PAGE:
UW Bioengineering Assistant Professor Patrick Boyle and his collaborators in UW cardiology and epidemiology are developing a way to use artificial intelligence to help frontline health care workers predict which COVID-19 patients are at highest risk for heart complications from the illness. The team recently secured $20,000 in rapid response funding for the project from UW’s Population Health Initiative.
Doctors around the world are seeing infected patients with new heart injuries such as heart attack, heart muscle inflammation caused by the virus and potentially fatal heart arrhythmias. Being able to quickly and safely screen patients to determine who is at greatest risk for the life-threatening conditions could make it easier for doctors and nurses to intervene earlier and reduce their own exposure to the virus. As head of UW’s Cardiac Systems Simulation Lab, Dr. Boyle is well-positioned to apply his computational expertise in predicting heart rhythm disorders and sudden cardiac death.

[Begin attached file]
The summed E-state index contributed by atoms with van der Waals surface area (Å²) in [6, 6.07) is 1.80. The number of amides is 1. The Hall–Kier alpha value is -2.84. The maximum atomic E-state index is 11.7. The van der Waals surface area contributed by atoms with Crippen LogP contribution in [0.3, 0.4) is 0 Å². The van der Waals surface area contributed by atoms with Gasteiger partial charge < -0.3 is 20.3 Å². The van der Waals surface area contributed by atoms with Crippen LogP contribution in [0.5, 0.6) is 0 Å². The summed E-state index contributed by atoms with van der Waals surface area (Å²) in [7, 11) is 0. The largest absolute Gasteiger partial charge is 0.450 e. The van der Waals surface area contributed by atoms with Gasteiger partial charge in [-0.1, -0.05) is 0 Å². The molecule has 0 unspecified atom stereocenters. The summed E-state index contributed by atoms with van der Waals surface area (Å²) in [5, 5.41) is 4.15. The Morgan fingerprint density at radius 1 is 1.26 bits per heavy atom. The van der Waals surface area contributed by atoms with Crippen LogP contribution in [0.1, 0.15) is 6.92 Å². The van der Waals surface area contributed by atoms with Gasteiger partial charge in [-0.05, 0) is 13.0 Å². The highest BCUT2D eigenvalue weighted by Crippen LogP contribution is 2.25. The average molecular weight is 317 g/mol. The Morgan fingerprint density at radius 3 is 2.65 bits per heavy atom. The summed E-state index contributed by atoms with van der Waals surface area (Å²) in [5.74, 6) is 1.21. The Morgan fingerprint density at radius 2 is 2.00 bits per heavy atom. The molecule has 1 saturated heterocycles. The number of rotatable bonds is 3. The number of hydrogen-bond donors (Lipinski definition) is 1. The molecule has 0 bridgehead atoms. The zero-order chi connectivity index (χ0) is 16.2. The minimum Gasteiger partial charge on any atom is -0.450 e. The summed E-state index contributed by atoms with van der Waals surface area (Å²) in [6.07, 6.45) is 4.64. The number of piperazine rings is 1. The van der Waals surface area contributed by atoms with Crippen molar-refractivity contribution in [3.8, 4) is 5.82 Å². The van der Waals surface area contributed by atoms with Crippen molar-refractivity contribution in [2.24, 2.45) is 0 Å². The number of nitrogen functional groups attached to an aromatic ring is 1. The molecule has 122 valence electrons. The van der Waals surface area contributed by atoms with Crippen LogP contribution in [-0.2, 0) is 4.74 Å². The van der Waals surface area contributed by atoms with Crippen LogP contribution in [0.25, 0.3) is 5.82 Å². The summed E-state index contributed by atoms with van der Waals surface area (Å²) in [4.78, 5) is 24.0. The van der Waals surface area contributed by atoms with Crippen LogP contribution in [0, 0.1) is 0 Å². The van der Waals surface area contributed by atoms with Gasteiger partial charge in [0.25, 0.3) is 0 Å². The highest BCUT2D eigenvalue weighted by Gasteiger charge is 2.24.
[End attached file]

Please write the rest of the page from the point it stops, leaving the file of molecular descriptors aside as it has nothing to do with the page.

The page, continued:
A type of artificial intelligence, deep neural networks, can be trained to pinpoint subtle differences and patterns among electrocardiograms, or EKGs, tests that measure the electrical activity of the heart. Boyle and his team hope to rapidly develop and deploy an online tool that will accept uploaded EKGs acquired at hospital intake, The researchers have circulated a clinical data collection protocol within the UW Health Care System, which they hope will facilitate retrospective analysis of EKG data from all since the onset of the pandemic. To maximize the strength of the deep learning tool, the team is now building a network of collaborators across Europe to gain access to EKG data and outcomes from hard-hit locations there.
Dr. Boyle is a member of the UW Institute for Stem Cell and Regenerative Medicine and the Center for Cardiovascular Biology. Key UW collaborators on the team include Dr. Arun Sridhar, Dr. Neal Chatterjee, Dr. Jeanne Poole (Cardiology), and Dr. Alison Fohner (Epidemiology). A trainee in Dr. Boyle’s lab (Amber Zih-Hua Chen, M.S. student in Biomedical Electronics) is also a major contributor to the work.